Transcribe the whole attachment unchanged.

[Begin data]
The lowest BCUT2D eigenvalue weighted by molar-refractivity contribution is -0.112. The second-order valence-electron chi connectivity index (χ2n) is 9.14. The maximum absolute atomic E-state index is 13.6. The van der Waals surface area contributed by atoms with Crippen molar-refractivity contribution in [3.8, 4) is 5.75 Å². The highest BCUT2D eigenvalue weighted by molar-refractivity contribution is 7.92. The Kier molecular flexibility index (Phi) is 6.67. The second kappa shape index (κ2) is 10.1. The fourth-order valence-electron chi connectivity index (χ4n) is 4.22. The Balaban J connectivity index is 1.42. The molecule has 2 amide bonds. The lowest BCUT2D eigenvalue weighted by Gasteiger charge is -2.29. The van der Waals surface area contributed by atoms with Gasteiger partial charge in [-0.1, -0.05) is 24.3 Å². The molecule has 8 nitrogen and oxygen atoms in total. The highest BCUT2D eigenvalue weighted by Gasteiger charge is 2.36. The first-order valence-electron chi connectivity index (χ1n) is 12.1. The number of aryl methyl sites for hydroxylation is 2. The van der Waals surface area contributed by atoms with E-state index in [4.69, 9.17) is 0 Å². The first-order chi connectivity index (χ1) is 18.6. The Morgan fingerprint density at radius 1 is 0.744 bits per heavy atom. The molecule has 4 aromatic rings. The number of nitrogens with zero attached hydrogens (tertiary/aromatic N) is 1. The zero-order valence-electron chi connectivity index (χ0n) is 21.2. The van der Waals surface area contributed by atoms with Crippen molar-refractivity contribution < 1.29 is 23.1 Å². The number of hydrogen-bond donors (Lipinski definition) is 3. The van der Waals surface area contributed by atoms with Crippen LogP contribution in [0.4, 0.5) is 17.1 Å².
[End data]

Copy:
The lowest BCUT2D eigenvalue weighted by molar-refractivity contribution is -0.112. The second-order valence-electron chi connectivity index (χ2n) is 9.14. The maximum absolute atomic E-state index is 13.6. The van der Waals surface area contributed by atoms with Crippen molar-refractivity contribution in [3.8, 4) is 5.75 Å². The highest BCUT2D eigenvalue weighted by molar-refractivity contribution is 7.92. The Kier molecular flexibility index (Phi) is 6.67. The second kappa shape index (κ2) is 10.1. The fourth-order valence-electron chi connectivity index (χ4n) is 4.22. The Balaban J connectivity index is 1.42. The molecule has 2 amide bonds. The lowest BCUT2D eigenvalue weighted by Gasteiger charge is -2.29. The van der Waals surface area contributed by atoms with Gasteiger partial charge in [-0.1, -0.05) is 24.3 Å². The molecule has 8 nitrogen and oxygen atoms in total. The highest BCUT2D eigenvalue weighted by Gasteiger charge is 2.36. The first-order valence-electron chi connectivity index (χ1n) is 12.1. The number of aryl methyl sites for hydroxylation is 2. The van der Waals surface area contributed by atoms with E-state index in [4.69, 9.17) is 0 Å². The first-order chi connectivity index (χ1) is 18.6. The Morgan fingerprint density at radius 1 is 0.744 bits per heavy atom. The molecule has 4 aromatic rings. The number of nitrogens with zero attached hydrogens (tertiary/aromatic N) is 1. The zero-order valence-electron chi connectivity index (χ0n) is 21.2. The van der Waals surface area contributed by atoms with Crippen molar-refractivity contribution < 1.29 is 23.1 Å². The number of hydrogen-bond donors (Lipinski definition) is 3. The van der Waals surface area contributed by atoms with Crippen LogP contribution in [0.4, 0.5) is 17.1 Å².